The TLDR method is for programmers who are seeking a better way of doing things. They are frustrated with starting from scratch all the time, or being locked into rigid frameworks or starting from a copy of a copy and creating unmanageable tangled messes all over the place. This used to be me. I had a bunch of different types of systems so my code was all over the places with no uniformity. TLDR was developed to give you a consistent result with uniformity that will help you and other people on your team work with your code. TLDR assumes you have a working knowledge of Crestron programming but doesn't discriminate based on skill level. Part of the reason for saying this is that I feel beginning programmers could benefit from TLDR just as much as seasoned veterans who want to up their game. For this reason, I don't want to say you must have ____ level of programming training because the method can be used at varying skill levels. The overall concepts are relatively simple but combine to form a powerful set of principles that will make your programs better, easier to modify, and give you a lot less bugs to track down!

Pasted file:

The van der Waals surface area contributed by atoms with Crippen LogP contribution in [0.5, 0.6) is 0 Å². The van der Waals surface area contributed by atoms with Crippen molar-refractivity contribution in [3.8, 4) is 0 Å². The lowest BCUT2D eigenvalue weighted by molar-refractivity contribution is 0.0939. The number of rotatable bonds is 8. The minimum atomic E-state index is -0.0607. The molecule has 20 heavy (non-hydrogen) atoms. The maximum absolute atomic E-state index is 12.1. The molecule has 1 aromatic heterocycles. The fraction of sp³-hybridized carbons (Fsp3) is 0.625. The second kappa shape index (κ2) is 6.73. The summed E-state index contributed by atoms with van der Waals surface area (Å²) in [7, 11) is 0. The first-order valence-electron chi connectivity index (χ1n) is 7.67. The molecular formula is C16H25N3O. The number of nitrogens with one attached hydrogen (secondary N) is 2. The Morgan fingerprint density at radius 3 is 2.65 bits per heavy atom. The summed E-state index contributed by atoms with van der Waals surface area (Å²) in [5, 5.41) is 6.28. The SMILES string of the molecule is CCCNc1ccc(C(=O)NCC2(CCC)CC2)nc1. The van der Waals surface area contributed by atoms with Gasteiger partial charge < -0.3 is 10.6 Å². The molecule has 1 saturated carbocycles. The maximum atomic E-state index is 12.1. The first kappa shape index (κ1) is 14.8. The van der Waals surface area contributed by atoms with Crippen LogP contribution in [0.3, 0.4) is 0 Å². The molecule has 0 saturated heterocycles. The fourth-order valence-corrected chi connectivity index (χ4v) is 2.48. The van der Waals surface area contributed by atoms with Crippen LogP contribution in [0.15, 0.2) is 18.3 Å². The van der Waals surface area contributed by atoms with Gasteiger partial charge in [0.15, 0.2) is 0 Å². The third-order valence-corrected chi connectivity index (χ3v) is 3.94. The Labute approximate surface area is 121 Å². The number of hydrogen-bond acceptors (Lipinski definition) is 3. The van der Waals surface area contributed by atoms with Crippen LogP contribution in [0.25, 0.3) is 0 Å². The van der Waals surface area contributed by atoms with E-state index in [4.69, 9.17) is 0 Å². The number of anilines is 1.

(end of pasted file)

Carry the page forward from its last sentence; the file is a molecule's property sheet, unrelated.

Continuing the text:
Who is the TLDR method for?

Disclaimer

Crestron has their own training programs which we highly recommend. This is not intended to be a replacement, rather an enhancement that improves accessibility and comprehension. ProAVSchool and Dynamark Media Inc. (DMI) are not offering any Crestron training in an official capacity. As a CSP (Crestron Service Provider) DMI does work with Crestron products on a daily basis, and training on ProAVSchool.com allows us to leverage practical experiences and observations providing a huge head start/refresher/reference.

Access to Crestron development software is limited to authorized Crestron dealers and partners and will not be provided as part of this course.

Beta Run of the Course Now Closed

Sign up to be notified when the full course goes live!

The initial beta launch went well and we are currently going through the first run of the course. Once it is done, we will go back and tweak things to make the TLDR Method concise and effective. Sign up to be notified when we launch the full course.